Twilight of the Elites by Chris Hayes
I've long enjoyed Chris Hayes's reporting and commentary and had picked up a copy of his book Twilight of the Elites a while ago, but it sat in my bookcase with hundreds of other unread books until I started noticing how many of Hayes's Twitter followers were claiming that the book - published in 2012 - perfectly explained the state of the 2016 presidential campaign. I was skeptical. How could it? Clearly hyperbole! But these comments made me curious enough to give the book a try.
And: not hyperbole! I expected to like Twilight of the Elites but I was honestly shocked by both how good it was and how exactly it explained our current political situation, especially the rise of Trump and to a lesser extent Sanders. Hayes draws from a wealth of historical and cultural examples to analyze how the recent breakdown of trust in institutions (government but also the Church, the media, even Major League Baseball) due to corruption and failure have created a society that rejects experts and others seen as "elite" and creates an authority vacuum. It's engaging and readable and somehow both comforting, in that it makes what's going on make sense, and terrifying, in that it makes what's going on make sense.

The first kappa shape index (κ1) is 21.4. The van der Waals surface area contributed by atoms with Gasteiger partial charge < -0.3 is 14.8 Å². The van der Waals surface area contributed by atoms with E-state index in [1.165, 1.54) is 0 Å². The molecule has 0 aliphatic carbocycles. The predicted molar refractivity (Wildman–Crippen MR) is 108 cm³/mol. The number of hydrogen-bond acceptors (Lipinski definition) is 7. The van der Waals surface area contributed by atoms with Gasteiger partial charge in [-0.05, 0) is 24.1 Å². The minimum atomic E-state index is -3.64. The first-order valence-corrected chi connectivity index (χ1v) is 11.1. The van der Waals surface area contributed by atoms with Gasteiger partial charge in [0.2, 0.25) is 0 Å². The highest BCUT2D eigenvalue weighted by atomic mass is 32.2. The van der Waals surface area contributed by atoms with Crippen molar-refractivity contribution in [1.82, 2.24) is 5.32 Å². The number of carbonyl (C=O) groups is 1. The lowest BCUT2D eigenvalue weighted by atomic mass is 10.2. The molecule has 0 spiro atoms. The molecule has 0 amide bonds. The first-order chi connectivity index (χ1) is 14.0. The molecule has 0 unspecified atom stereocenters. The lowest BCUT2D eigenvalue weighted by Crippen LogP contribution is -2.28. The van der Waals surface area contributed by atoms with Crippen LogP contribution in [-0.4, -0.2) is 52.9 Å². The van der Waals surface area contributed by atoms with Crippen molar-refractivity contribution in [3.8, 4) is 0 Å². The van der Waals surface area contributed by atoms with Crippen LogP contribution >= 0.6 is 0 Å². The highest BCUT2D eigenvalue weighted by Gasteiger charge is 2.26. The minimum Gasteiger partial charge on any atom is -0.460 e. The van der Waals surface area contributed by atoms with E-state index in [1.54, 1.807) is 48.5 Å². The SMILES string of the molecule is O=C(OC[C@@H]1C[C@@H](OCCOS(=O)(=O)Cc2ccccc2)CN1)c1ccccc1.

My main quibble with the book was that it was too short; I would have happily read many more pages of analysis of each of Hayes's examples. There were a few points at which the differentiation of the themes of distinct chapters could have been stronger, but over all the book maintained momentum and felt remarkably cohesive for a text touching on so many varied subjects.
I've seen some reviews fault Twilight of the Elites for not being prescriptive enough, but that didn't really bother me: it's certainly possible to diagnose and analyze a problem in a useful way without also claiming you know exactly how to solve it, and if anything I'm glad Hayes didn't offer easy solutions to something so complex.
If you want to know how Trump could happen here, or if you just want a fascinating synthesis of recent American history, politics, and culture, I'd definitely recommend picking this up.
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